New York State Court of Claims

New York State Court of Claims

VARIAN v. THE STATE OF NEW YORK, #2001-010-077, Claim No. 102782, Motion Nos. M-63825, CM-63890


Synopsis


Claimant's motion to strike defendant's third and fourth affirmative defense and for leave to file a late claim and defendant's cross-motion to dismiss. Defendant's cross-motion is granted.

Case Information

UID:
2001-010-077
Claimant(s):
MARY VARIAN, as Parent and Legal Guardian of ANTHONY LUGO, MARY VARIAN The Court has, sua sponte, amended the caption to reflect the State of New York as the only proper party defendant.
Claimant short name:
VARIAN
Footnote (claimant name) :

Defendant(s):
THE STATE OF NEW YORK
Footnote (defendant name) :
The Court has, sua sponte, amended the caption to reflect the State of New York as the only proper party defendant.
Third-party claimant(s):

Third-party defendant(s):

Claim number(s):
102782
Motion number(s):
M-63825
Cross-motion number(s):
CM-63890
Judge:
Terry Jane Ruderman
Claimant's attorney:
ROGAN, GUIDA AND ORENSTEINBy: Jeffrey P. Rogan, Esq.
Defendant's attorney:
HON. ELIOT SPITZER
Attorney General for the State of New YorkBy: Richard Lombardo, Assistant Attorney General
Third-party defendant's attorney:

Signature date:
December 10, 2001
City:
White Plains
Comments:

Official citation:

Appellate results:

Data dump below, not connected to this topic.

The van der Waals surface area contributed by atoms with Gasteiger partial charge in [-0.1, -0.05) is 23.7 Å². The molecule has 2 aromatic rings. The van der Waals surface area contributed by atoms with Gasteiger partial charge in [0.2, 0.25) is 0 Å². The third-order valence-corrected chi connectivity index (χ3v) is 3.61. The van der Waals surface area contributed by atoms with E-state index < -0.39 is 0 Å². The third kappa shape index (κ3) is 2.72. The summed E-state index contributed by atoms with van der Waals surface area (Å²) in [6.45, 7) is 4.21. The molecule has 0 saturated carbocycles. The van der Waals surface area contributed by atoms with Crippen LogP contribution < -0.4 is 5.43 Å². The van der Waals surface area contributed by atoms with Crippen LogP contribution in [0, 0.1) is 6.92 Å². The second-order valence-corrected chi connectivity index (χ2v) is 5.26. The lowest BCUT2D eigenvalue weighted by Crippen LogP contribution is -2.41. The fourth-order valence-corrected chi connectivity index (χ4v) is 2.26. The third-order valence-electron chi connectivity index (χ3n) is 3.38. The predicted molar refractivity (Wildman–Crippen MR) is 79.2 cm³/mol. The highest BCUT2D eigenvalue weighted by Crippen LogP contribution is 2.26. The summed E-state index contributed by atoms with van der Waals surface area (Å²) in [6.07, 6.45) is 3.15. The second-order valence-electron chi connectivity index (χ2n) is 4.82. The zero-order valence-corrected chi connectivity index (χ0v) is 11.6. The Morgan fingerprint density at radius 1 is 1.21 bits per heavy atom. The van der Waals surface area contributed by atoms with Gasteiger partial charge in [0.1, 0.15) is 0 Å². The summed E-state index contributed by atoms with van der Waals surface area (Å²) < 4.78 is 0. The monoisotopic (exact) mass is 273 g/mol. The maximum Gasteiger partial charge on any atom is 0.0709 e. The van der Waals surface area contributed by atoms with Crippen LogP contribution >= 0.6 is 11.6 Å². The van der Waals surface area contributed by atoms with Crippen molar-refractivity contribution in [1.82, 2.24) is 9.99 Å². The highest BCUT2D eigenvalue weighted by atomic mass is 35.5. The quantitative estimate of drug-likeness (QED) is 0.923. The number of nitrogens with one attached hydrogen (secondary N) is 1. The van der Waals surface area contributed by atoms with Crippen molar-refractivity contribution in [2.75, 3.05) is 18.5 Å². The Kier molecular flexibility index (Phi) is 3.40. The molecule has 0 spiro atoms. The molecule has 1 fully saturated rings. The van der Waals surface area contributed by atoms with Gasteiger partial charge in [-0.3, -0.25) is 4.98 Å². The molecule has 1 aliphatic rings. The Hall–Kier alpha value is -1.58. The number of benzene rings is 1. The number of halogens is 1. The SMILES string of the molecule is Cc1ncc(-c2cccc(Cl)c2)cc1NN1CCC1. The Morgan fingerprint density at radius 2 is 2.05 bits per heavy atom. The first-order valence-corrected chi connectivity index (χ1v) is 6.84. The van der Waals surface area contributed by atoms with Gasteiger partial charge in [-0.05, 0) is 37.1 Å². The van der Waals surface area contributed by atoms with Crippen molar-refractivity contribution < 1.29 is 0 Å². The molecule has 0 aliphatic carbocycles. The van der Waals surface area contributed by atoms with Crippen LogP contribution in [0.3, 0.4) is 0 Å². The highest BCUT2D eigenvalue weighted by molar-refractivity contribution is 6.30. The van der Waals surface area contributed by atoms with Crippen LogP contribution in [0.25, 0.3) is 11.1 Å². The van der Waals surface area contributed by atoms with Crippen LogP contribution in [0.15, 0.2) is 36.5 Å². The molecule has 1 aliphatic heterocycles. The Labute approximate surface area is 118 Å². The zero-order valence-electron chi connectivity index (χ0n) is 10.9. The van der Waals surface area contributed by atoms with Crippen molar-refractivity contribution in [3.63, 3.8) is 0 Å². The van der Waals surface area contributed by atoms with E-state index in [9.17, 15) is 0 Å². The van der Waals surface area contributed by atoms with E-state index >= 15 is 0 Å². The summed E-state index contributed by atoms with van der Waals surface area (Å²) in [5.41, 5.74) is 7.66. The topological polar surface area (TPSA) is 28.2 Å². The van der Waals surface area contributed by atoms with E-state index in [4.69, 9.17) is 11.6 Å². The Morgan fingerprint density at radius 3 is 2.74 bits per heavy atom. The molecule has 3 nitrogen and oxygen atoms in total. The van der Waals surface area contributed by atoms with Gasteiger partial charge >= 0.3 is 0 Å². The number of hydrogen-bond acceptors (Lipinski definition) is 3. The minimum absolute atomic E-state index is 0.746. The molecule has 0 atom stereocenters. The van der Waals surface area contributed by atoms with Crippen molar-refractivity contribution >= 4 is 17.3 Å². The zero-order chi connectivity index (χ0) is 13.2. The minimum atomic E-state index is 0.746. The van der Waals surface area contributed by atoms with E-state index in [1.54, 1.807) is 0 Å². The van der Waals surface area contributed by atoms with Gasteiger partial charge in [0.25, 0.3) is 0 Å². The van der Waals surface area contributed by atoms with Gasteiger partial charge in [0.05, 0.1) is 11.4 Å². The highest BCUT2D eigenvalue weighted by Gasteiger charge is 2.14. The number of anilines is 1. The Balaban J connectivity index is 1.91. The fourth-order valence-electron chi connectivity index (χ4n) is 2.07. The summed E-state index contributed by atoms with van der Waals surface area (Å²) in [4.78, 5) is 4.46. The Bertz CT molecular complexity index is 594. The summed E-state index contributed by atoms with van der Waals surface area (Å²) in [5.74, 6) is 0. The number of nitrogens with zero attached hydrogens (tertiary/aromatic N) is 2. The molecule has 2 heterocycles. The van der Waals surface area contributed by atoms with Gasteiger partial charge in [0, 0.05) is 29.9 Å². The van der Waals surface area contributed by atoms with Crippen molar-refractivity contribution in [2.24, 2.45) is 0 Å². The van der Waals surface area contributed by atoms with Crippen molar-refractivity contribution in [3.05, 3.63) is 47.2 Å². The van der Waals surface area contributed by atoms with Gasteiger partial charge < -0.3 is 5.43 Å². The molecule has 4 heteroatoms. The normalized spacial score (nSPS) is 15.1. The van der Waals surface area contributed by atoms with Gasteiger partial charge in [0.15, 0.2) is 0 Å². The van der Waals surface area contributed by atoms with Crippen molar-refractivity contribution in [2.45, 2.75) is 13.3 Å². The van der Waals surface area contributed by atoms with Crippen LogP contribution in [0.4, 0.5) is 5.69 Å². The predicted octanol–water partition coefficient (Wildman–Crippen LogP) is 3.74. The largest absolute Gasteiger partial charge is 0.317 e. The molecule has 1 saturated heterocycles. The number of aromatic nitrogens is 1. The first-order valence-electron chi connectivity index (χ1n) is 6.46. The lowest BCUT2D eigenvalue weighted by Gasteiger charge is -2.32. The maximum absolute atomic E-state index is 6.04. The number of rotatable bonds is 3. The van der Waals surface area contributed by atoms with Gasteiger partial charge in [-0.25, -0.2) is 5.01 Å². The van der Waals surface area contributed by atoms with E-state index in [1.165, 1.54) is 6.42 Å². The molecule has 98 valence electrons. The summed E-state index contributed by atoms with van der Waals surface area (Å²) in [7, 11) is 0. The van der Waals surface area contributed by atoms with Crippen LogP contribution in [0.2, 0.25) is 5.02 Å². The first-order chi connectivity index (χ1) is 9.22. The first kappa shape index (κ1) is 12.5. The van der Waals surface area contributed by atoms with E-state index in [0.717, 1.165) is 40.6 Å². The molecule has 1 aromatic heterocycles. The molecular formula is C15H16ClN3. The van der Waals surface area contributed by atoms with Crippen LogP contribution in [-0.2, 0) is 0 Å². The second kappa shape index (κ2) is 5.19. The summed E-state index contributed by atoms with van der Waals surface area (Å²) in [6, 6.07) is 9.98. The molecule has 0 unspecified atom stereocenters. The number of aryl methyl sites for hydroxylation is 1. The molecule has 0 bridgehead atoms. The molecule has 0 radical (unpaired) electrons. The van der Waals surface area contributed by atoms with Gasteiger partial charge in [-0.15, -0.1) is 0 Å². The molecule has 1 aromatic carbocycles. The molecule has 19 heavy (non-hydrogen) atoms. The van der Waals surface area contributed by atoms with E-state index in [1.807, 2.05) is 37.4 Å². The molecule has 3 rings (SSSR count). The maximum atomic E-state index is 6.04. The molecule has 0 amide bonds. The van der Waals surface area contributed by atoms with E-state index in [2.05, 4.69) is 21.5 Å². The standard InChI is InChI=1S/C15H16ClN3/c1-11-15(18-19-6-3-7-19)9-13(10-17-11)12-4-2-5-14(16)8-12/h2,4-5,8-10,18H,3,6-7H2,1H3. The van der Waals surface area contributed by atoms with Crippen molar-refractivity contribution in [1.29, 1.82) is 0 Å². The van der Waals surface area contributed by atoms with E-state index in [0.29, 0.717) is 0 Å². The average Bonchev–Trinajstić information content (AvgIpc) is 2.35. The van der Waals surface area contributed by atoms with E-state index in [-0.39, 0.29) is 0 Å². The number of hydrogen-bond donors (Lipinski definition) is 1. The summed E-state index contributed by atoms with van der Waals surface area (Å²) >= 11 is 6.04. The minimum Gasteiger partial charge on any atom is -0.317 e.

See also (multicaptioned case)



Decision

The following papers numbered 1-4 were read and considered by the Court on claimant's motion to strike defendant's third and fourth affirmative defense and for leave to file a late claim and defendant's cross-motion to dismiss:
Notice of Motion, Attorney's Supporting Affirmation and Exhibits........................1

Notice of Cross-Motion, Attorney's Supporting Affirmation and Exhibits.............2

Reply and Opposition to Cross-Motion....................................................................3

Letter of Claimant's Attorney Dated November 13, 2001 and Exhibit....................4

On October 22, 1998, defendant received a Notice of Intention to File a Claim. The Notice of Intention alleged that on July 24, 1998, Antonio Lugo, a resident of Hudson House, a facility operated by the State of New York Office of Mental Retardation and Developmental Disabilities, was assaulted by the personnel at Hudson House (Cross-Motion, Ex. A). The Notice of Intention further alleges that defendant was negligent in its hiring, supervision and maintaining the personnel entrusted to care for and treat Lugo.